Occupational asthma.Med Lav. 2006 Mar-Apr; 97(2):404-9.ML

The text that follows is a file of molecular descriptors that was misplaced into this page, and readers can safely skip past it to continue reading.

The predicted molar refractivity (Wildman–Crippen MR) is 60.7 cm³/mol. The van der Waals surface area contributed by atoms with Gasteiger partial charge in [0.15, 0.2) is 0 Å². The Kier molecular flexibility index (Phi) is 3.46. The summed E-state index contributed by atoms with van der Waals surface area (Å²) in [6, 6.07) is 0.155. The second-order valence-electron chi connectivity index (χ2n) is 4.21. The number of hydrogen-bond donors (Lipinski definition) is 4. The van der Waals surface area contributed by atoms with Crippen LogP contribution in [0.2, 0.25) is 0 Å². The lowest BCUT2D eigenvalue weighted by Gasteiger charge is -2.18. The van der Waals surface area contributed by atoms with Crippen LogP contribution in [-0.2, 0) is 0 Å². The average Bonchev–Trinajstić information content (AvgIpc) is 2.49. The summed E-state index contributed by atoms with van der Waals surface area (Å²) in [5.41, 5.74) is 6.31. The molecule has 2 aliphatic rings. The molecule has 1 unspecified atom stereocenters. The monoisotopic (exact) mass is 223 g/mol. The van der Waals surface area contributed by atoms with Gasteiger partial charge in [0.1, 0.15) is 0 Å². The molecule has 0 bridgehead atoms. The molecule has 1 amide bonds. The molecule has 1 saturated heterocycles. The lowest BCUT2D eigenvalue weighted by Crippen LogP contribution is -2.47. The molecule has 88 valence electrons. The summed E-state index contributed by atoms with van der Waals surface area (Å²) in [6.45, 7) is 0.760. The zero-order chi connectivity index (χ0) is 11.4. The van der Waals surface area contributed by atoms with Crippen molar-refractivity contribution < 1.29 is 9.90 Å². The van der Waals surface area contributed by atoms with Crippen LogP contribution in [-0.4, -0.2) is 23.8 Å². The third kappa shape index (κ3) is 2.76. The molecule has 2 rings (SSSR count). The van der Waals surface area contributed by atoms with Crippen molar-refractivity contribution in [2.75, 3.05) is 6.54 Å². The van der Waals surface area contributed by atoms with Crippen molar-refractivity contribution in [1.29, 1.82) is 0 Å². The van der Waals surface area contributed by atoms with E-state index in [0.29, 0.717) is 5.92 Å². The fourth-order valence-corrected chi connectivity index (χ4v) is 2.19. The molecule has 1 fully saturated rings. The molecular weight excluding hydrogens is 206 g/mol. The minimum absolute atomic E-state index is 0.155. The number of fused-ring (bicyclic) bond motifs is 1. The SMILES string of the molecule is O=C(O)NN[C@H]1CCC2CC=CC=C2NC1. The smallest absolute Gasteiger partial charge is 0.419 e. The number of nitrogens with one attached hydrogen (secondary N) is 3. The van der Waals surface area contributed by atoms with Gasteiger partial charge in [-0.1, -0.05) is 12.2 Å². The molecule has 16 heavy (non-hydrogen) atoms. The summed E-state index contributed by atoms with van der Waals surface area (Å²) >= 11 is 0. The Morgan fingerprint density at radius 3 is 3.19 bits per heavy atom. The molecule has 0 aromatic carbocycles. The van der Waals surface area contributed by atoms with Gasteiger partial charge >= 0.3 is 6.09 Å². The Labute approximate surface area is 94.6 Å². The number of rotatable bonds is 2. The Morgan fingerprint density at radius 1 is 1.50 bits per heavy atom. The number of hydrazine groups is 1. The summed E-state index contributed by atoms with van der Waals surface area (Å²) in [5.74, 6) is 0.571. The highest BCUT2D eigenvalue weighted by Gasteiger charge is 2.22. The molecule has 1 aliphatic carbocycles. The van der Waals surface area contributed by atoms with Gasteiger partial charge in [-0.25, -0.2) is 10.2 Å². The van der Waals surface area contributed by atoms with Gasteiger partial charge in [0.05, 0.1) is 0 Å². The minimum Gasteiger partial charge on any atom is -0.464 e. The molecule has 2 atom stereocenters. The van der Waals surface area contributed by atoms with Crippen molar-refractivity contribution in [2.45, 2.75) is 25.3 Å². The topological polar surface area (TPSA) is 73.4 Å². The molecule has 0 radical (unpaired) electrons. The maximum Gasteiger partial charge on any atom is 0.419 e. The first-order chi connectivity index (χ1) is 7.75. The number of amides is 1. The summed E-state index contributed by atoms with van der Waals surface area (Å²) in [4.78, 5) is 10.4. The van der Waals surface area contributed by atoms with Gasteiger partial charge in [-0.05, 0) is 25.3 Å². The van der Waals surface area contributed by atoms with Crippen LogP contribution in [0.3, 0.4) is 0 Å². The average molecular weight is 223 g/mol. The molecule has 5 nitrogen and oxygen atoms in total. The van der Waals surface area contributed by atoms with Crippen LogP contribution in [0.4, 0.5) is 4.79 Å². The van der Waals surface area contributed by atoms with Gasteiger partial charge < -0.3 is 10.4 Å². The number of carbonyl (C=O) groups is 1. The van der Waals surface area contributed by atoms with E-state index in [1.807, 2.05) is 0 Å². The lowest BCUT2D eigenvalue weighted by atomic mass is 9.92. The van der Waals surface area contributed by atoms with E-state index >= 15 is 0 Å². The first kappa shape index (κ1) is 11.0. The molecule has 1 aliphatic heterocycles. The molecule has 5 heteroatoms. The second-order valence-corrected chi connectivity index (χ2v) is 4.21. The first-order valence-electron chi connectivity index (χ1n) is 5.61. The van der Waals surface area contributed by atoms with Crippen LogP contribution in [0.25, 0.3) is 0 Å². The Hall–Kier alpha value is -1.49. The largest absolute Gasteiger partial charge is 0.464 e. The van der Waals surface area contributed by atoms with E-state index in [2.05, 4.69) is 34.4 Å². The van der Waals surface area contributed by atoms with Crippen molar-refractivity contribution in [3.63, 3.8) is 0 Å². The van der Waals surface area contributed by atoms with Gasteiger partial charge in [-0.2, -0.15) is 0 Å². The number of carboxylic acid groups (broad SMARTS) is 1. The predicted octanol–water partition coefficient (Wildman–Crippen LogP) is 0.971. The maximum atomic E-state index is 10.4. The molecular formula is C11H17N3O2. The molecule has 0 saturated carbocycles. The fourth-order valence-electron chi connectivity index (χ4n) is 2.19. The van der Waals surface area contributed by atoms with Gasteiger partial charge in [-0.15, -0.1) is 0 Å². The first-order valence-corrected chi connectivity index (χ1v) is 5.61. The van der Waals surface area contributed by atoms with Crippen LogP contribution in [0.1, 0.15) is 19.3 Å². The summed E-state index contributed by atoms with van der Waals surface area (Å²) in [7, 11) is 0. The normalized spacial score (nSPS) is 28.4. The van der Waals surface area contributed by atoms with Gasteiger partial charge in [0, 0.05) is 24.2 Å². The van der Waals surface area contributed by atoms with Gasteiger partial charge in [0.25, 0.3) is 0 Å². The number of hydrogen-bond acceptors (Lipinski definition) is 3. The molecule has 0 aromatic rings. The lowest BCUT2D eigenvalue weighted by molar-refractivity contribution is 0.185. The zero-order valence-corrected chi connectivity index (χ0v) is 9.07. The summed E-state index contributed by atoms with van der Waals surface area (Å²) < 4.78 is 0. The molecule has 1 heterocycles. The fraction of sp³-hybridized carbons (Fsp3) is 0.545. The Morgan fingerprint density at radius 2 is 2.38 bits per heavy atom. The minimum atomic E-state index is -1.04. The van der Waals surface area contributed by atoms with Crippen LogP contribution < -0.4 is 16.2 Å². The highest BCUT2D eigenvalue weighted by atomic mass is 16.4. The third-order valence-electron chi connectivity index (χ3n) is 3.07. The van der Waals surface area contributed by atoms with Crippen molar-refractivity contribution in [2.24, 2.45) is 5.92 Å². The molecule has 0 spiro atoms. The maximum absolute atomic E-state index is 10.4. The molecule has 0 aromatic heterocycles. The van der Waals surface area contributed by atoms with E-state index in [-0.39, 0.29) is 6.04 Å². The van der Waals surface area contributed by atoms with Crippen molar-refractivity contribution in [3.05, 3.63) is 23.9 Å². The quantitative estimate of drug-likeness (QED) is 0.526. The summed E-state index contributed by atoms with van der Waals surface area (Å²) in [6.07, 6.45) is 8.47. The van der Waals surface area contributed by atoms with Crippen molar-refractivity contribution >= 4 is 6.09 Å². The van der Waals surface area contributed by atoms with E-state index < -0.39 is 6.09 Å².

Occupational asthma (OA) is one of the most common forms of occupational lung disease in many industrialized countries, having been implicated in 9 to 15% of adult-onset asthma. Work-related asthma includes: 1. immunologic OA, characterized by a latency period before the onset of symptoms; 2. nonimmunologic OA, which occurs after single or multiple exposures to high concentrations of irritants; 3. work-aggravated asthma, which is pre-existing or concurrent asthma exacerbated by workplace exposures; and 4. variant syndromes. OA is important to recognize clinically, because it has serious medical and socioeconomic consequences. Diagnosis of OA should be confirmed by objective testing early after its onset. Removal of the worker from exposure to the causal agent and early treatment with anti-inflammatory drugs lead to a better outcome. Assessment of the work environment and identification of host factors may provide us with useful information about the mechanisms involved in OA. Another issue concerns strategies for preventing OA which should be implemented.